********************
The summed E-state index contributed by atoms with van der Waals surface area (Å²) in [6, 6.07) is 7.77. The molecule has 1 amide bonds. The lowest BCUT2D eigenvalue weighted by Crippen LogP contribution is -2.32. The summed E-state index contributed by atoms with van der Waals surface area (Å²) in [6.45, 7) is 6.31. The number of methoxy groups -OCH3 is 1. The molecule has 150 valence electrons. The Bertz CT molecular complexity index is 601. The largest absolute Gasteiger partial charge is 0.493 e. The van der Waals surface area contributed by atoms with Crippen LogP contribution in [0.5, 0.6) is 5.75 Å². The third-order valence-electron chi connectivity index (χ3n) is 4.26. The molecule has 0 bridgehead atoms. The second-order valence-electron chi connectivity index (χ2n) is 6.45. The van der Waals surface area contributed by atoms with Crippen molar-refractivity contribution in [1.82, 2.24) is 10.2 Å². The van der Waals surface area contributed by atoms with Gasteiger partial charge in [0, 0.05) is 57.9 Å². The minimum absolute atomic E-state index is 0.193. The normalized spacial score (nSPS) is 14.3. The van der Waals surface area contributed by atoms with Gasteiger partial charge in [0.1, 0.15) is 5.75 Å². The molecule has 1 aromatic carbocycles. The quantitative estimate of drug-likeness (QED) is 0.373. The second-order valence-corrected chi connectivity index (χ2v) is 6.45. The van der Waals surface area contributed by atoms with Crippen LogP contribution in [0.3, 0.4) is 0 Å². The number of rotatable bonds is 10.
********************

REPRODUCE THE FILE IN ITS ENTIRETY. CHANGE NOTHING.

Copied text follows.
The summed E-state index contributed by atoms with van der Waals surface area (Å²) in [6, 6.07) is 7.77. The molecule has 1 amide bonds. The lowest BCUT2D eigenvalue weighted by Crippen LogP contribution is -2.32. The summed E-state index contributed by atoms with van der Waals surface area (Å²) in [6.45, 7) is 6.31. The number of methoxy groups -OCH3 is 1. The molecule has 150 valence electrons. The Bertz CT molecular complexity index is 601. The largest absolute Gasteiger partial charge is 0.493 e. The van der Waals surface area contributed by atoms with Crippen LogP contribution in [0.5, 0.6) is 5.75 Å². The third-order valence-electron chi connectivity index (χ3n) is 4.26. The molecule has 0 bridgehead atoms. The second-order valence-electron chi connectivity index (χ2n) is 6.45. The van der Waals surface area contributed by atoms with Crippen molar-refractivity contribution in [1.82, 2.24) is 10.2 Å². The van der Waals surface area contributed by atoms with Gasteiger partial charge in [0, 0.05) is 57.9 Å². The minimum absolute atomic E-state index is 0.193. The normalized spacial score (nSPS) is 14.3. The van der Waals surface area contributed by atoms with Gasteiger partial charge in [0.1, 0.15) is 5.75 Å². The molecule has 1 aromatic carbocycles. The quantitative estimate of drug-likeness (QED) is 0.373. The second-order valence-corrected chi connectivity index (χ2v) is 6.45. The van der Waals surface area contributed by atoms with Crippen LogP contribution in [0.3, 0.4) is 0 Å². The number of rotatable bonds is 10.